Canine stifle joint biomechanics associated with tibial plateau leveling osteotomy predicted by use of a computer model

Nathan P. Brown, Gina E. Bertocci, Denis J Marcellin-Little

Research output: Contribution to journalArticle

8 Citations (Scopus)

Abstract

Objective-To evaluate effects of tibial plateau leveling osteotomy (TPLO) on canine stifle joint biomechanics in a cranial cruciate ligament (CrCL)-deficient stifle joint by use of a 3-D computer model simulating the stance phase of gait and to compare biomechanics in TPLOmanaged, CrCL-intact, and CrCL-deficient stifle joints. Sample-Computer simulations of the pelvic limb of a Golden Retriever. Procedures-A previously developed computer model of the canine pelvic limb was used to simulate TPLO stabilization to achieve a tibial plateau angle (TPA) of 5° (baseline value) in a CrCL-deficient stifle joint. Sensitivity analysis was conducted for tibial fragment rotation of 13° to -3°. Ligament loads, relative tibial translation, and relative tibial rotation were determined and compared with values for CrCL-intact and CrCL-deficient stifle joints. Results-TPLO with a 5° TPA converted cranial tibial translation to caudal tibial translation and increased loads placed on the remaining stifle joint ligaments, compared with results for a CrCL-intact stifle joint. Lateral collateral ligament load was similar, medial collateral ligament load increased, and caudal cruciate ligament load decreased after TPLO, compared with loads for a CrCL-deficient stifle joint. Relative tibial rotation after TPLO was similar to that of a CrCL-deficient stifle joint. Stifle joint biomechanics were affected by TPLO fragment rotation. Conclusions and Clinical Relevance-In the model, stifle joint biomechanics were partially improved after TPLO, compared with CrCL-deficient stifle joint biomechanics, but TPLO did not fully restore CrCL-intact stifle joint biomechanics. Overrotation of the tibial fragment negatively influenced stifle joint biomechanics by increasing caudal tibial translation.

Original languageEnglish (US)
Pages (from-to)626-632
Number of pages7
JournalAmerican Journal of Veterinary Research
Volume75
Issue number7
DOIs
StatePublished - Jan 1 2014
Externally publishedYes

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Stifle
Osteotomy
Biomechanical Phenomena
computer simulation
cranial cruciate ligament
Computer Simulation
Anterior Cruciate Ligament
Canidae
plateaus
Joints
dogs
joints (animal)
ligaments
Ligaments
osteotomy
biomechanics
limbs (animal)
caudal cruciate ligament
Extremities
Ankle Lateral Ligament

ASJC Scopus subject areas

  • veterinary(all)

Cite this

Canine stifle joint biomechanics associated with tibial plateau leveling osteotomy predicted by use of a computer model. / Brown, Nathan P.; Bertocci, Gina E.; Marcellin-Little, Denis J.

In: American Journal of Veterinary Research, Vol. 75, No. 7, 01.01.2014, p. 626-632.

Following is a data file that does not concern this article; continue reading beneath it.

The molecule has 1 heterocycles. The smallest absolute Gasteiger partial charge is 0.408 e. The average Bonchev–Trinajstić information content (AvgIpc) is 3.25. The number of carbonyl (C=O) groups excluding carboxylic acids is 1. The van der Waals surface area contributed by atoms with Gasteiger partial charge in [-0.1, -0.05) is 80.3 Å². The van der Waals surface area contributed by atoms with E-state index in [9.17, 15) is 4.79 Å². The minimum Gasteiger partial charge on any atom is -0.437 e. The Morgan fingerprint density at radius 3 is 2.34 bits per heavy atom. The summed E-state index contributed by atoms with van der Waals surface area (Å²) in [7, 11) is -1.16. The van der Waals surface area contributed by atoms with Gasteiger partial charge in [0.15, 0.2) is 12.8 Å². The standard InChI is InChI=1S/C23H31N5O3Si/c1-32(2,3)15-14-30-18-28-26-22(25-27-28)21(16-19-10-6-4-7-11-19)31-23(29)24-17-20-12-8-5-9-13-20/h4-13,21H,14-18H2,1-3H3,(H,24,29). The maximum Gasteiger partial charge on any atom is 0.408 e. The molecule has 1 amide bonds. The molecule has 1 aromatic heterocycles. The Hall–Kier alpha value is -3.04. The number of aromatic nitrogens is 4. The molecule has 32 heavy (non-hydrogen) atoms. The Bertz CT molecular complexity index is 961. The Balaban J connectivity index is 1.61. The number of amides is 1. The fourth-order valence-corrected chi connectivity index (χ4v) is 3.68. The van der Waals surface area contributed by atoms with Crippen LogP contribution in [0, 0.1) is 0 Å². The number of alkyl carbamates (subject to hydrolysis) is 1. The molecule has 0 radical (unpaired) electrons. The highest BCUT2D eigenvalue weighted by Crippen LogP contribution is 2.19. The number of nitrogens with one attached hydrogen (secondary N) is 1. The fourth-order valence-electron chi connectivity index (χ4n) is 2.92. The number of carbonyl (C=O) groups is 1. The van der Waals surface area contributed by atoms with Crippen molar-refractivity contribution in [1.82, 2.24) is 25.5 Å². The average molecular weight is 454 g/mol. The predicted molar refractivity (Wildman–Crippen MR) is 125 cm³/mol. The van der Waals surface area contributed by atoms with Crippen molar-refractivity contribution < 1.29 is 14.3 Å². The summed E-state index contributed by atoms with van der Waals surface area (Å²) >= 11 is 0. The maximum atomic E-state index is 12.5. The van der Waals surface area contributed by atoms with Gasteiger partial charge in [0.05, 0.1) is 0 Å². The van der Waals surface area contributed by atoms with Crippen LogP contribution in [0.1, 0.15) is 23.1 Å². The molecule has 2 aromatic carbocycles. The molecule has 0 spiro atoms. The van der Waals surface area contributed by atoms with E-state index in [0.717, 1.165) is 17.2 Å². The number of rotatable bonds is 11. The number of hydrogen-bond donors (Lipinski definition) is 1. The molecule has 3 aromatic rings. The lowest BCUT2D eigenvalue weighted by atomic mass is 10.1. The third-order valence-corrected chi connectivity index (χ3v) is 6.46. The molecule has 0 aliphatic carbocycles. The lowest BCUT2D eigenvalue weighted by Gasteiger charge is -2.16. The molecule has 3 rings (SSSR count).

Research output: Contribution to journalArticle

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abstract = "Objective-To evaluate effects of tibial plateau leveling osteotomy (TPLO) on canine stifle joint biomechanics in a cranial cruciate ligament (CrCL)-deficient stifle joint by use of a 3-D computer model simulating the stance phase of gait and to compare biomechanics in TPLOmanaged, CrCL-intact, and CrCL-deficient stifle joints. Sample-Computer simulations of the pelvic limb of a Golden Retriever. Procedures-A previously developed computer model of the canine pelvic limb was used to simulate TPLO stabilization to achieve a tibial plateau angle (TPA) of 5° (baseline value) in a CrCL-deficient stifle joint. Sensitivity analysis was conducted for tibial fragment rotation of 13° to -3°. Ligament loads, relative tibial translation, and relative tibial rotation were determined and compared with values for CrCL-intact and CrCL-deficient stifle joints. Results-TPLO with a 5° TPA converted cranial tibial translation to caudal tibial translation and increased loads placed on the remaining stifle joint ligaments, compared with results for a CrCL-intact stifle joint. Lateral collateral ligament load was similar, medial collateral ligament load increased, and caudal cruciate ligament load decreased after TPLO, compared with loads for a CrCL-deficient stifle joint. Relative tibial rotation after TPLO was similar to that of a CrCL-deficient stifle joint. Stifle joint biomechanics were affected by TPLO fragment rotation. Conclusions and Clinical Relevance-In the model, stifle joint biomechanics were partially improved after TPLO, compared with CrCL-deficient stifle joint biomechanics, but TPLO did not fully restore CrCL-intact stifle joint biomechanics. Overrotation of the tibial fragment negatively influenced stifle joint biomechanics by increasing caudal tibial translation.",
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